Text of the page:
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About this text

  • Title: Cymbeline (Modern)
  • Editor: Jennifer Forsyth
  • ISBN: 1-55058-300-X

    Copyright Jennifer Forsyth. This text may be freely used for educational, non-profit purposes; for all other uses contact the Editor.
    Author: William Shakespeare
    Editor: Jennifer Forsyth
    Peer Reviewed

    Cymbeline (Modern)

    Enter Belarius [as Morgan], Guiderius [as Polydore], Arviragus [as Cadwal], and 2245Imogen [as Fidele] from the cave
    You are not well. Remain here in the cave;
    We'll come to you after hunting.
    Arviragus [To Imogen]
    Brother, stay here.
    Are we not brothers?
    So man and man should be. --
    But clay and clay differs in dignity
    Whose dust is both alike. -- I am very sick.
    Guiderius [To Belarius and Arviragus]
    Go you to hunting; I'll abide with him.
    So sick I am not, yet I am not well,
    2255But not so citizen a wanton as
    To seem to die ere sick. So please you, leave me.
    Stick to your journal course: the breach of custom
    Is breach of all. I am ill, but your being by me
    Cannot amend me. Society is no comfort
    2260To one not sociable. I am not very sick
    Since I can reason of it. Pray you, trust me here;
    I'll rob none but myself, and let me die,
    Stealing so poorly.
    I love thee. I have spoke it;
    2265How much the quantity, the weight as much,
    As I do love my father.
    What? How, how?
    If it be sin to say so, sir, I yoke me
    In my good brother's fault. I know not why
    2270I love this youth, and I have heard you say
    Love's reason's without reason. The bier at door
    And a demand who is't shall die, I'd say
    My father, not this youth.
    Belarius [Aside]
    Oh, noble strain!
    2275O worthiness of Nature, breed of greatness!
    "Cowards father cowards, and base things sire base;
    Nature hath meal and bran, contempt and grace."
    I'm not their father, yet who this should be
    Doth miracle itself, loved before me. --
    2280'Tis the ninth hour o'th' morn.
    Brother, farewell.
    I wish ye sport.
    You, health. --
    [To Belarius]
    So please you, sir.
    Imogen [Aside]
    These are kind creatures. 2285Gods, what lies I have heard:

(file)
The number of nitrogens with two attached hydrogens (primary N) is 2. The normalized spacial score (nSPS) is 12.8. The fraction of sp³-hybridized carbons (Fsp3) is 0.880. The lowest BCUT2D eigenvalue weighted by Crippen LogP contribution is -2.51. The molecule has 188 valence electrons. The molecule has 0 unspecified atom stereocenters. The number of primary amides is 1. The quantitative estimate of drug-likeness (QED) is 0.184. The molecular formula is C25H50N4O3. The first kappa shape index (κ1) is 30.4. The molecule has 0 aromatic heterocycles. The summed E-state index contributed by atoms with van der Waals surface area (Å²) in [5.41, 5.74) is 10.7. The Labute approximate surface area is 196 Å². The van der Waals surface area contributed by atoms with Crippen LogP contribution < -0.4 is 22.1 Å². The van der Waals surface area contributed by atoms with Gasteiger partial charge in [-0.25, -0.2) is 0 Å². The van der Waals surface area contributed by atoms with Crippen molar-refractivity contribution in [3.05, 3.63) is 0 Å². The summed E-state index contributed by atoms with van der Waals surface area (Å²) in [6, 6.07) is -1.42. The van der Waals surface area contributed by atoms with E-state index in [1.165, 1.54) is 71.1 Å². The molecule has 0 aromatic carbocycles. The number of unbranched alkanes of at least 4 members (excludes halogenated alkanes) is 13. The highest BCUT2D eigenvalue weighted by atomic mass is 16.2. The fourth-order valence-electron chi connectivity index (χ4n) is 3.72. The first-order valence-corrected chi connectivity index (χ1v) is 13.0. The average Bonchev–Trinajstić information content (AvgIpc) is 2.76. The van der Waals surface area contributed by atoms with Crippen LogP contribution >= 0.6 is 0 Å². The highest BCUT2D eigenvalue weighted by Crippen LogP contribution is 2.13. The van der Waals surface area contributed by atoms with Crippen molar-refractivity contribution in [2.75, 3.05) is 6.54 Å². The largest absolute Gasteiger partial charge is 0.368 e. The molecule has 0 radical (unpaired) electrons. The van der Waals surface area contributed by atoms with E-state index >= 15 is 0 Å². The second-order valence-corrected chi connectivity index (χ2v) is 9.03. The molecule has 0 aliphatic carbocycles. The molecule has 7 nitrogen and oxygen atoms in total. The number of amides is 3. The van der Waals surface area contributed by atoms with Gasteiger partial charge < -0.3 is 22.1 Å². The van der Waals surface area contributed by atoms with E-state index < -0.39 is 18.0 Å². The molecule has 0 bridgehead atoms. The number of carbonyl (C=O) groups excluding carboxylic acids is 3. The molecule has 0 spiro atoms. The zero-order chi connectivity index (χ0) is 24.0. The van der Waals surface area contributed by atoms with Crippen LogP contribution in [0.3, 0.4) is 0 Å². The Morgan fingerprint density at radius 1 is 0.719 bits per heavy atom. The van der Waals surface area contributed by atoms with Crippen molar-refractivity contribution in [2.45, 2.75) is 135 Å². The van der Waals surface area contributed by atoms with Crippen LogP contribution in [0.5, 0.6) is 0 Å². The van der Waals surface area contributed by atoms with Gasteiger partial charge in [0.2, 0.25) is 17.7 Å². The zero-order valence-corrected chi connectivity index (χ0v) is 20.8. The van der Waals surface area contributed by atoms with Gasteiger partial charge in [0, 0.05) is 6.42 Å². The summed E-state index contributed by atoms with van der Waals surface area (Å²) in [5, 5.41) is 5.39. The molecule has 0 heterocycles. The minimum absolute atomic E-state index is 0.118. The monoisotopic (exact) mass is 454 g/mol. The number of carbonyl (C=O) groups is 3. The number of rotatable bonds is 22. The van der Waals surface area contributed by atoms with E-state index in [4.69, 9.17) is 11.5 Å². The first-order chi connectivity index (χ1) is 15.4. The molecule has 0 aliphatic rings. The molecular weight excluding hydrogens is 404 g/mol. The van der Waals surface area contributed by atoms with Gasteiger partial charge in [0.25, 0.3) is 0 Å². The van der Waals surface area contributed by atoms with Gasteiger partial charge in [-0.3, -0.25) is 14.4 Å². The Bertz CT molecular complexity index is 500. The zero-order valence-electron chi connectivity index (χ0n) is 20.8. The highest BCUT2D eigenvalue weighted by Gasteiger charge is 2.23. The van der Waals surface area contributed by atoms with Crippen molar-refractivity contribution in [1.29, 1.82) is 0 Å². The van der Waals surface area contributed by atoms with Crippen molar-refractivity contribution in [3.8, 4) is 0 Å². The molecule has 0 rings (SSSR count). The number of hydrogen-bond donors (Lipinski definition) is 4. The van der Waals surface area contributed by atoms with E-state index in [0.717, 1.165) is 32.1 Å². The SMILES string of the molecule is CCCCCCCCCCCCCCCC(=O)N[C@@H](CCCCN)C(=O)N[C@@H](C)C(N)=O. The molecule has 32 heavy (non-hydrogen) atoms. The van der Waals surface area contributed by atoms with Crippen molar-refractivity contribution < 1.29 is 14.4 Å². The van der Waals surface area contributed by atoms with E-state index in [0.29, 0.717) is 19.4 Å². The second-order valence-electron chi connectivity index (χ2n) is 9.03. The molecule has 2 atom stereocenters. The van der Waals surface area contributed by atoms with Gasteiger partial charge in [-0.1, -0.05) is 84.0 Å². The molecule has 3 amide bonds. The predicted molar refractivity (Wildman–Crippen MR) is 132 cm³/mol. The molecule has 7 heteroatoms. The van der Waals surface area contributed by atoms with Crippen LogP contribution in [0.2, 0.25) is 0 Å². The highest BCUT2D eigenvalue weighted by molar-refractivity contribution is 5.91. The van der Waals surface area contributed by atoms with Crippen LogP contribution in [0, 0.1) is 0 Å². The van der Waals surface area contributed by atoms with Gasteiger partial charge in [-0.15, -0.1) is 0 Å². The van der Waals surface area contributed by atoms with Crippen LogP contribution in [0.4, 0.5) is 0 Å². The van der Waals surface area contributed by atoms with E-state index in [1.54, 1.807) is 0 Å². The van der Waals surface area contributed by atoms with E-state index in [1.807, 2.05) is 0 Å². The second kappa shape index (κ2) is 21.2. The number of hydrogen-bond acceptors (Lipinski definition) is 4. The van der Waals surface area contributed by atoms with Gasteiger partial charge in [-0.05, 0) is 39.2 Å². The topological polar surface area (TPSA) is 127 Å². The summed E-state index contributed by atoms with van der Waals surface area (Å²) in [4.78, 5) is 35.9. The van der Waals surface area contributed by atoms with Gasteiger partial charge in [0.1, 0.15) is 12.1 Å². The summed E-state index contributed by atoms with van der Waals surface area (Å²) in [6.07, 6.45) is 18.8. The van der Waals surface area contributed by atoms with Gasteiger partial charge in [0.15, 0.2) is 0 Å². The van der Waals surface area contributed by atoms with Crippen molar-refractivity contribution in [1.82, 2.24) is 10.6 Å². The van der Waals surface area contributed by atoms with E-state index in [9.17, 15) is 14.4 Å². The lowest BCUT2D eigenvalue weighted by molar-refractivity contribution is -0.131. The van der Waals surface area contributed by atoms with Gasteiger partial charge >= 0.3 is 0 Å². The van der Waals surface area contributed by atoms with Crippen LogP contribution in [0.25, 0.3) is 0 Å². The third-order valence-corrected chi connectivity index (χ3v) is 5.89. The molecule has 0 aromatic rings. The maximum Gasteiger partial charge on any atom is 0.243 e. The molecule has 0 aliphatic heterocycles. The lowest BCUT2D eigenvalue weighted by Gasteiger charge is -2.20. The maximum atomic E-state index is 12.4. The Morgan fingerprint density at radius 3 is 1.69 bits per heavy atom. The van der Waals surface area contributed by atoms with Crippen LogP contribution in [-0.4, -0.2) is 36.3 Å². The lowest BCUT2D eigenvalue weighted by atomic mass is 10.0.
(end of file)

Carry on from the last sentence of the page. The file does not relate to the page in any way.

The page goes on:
Our courtiers say all's savage but at court;
    Experience, oh, thou disprov'st report.
    Th'imperious seas breeds monsters; for the dish,
    Poor tributary rivers, as sweet fish.
    2290I am sick still, heart-sick; Pisanio,
    I'll now taste of thy drug.
    Guiderius [To Belarius and Arviragus]
    I could not stir him.
    He said he was gentle but unfortunate,
    Dishonestly afflicted but yet honest.
    Thus did he answer me, yet said hereafter
    I might know more.
    To th' field, to th' field. -- [To Imogen]
    We'll leave you for this time; go in and rest.
    We'll not be long away.
    Pray be not sick,
    For you must be our housewife.
    Well or ill,
    I am bound to you.
    Exit [to the cave]
    And shalt be ever.
    2305This youth, howe'er distressed, appears he hath had
    Good ancestors.
    How angel-like he sings!
    But his neat cookery! He cut our roots in characters
    2310And sauc'd our broths as Juno had been sick
    And he her dieter.
    Nobly he yokes
    A smiling with a sigh, as if the sigh
    Was that it was for not being such a smile;
    2315The smile mocking the sigh that it would fly
    From so divine a temple to commix
    With winds that sailors rail at.
    I do note
    That grief and patience rooted in them both
    2320Mingle their spurs together.
    Grow patient,
    And let the stinking elder, grief, untwine
    His perishing root with the increasing vine.
    It is great morning. Come away. -- Who's there?
    2325Enter Clotten [without seeing them]
    Clotten [To himself]
    I cannot find those runagates; that villain
    Hath mocked me. I am faint.
    Belarius [To Guiderius and Arviragus]
    Those runagates?
    Means he not us? I partly know him; 'tis
    2330Clotten, the son o'th' Queen. I fear some ambush.
    I saw him not these many years, and yet
    I know 'tis he. We are held as outlaws. Hence!
    He is but one. You and my brother search
    What companies are near. Pray you, away;
    2335Let me alone with him.
    [Exeunt Belarius and Arviragus]
    Clotten [Clotten notices them]
    Soft; what are you
    That fly me thus? Some villain mountaineers?
    I have heard of such. What slave art thou?
    A thing
    2340More slavish did I ne'er than answering
    A slave without a knock.
    Thou art a robber,
    A law-breaker, a villain; yield thee, thief.
    To who? To thee? What art thou? Have not I
    2345An arm as big as thine? A heart as big?
    Thy words, I grant, are bigger, for I wear not
    My dagger in my mouth. Say what thou art,
    Why I should yield to thee.
    Thou villain base,
    2350Knowst me not by my clothes?
    No, nor thy tailor, rascal,
    Who is thy grandfather. He made those clothes,
    Which, as it seems, make thee.
    Thou precious varlet,
    2355My tailor made them not.
    Hence then, and thank
    The man that gave them thee. Thou art some fool;
    I am loath to beat thee.
    Thou injurious thief,
    2360Hear but my name and tremble.
    What's thy name?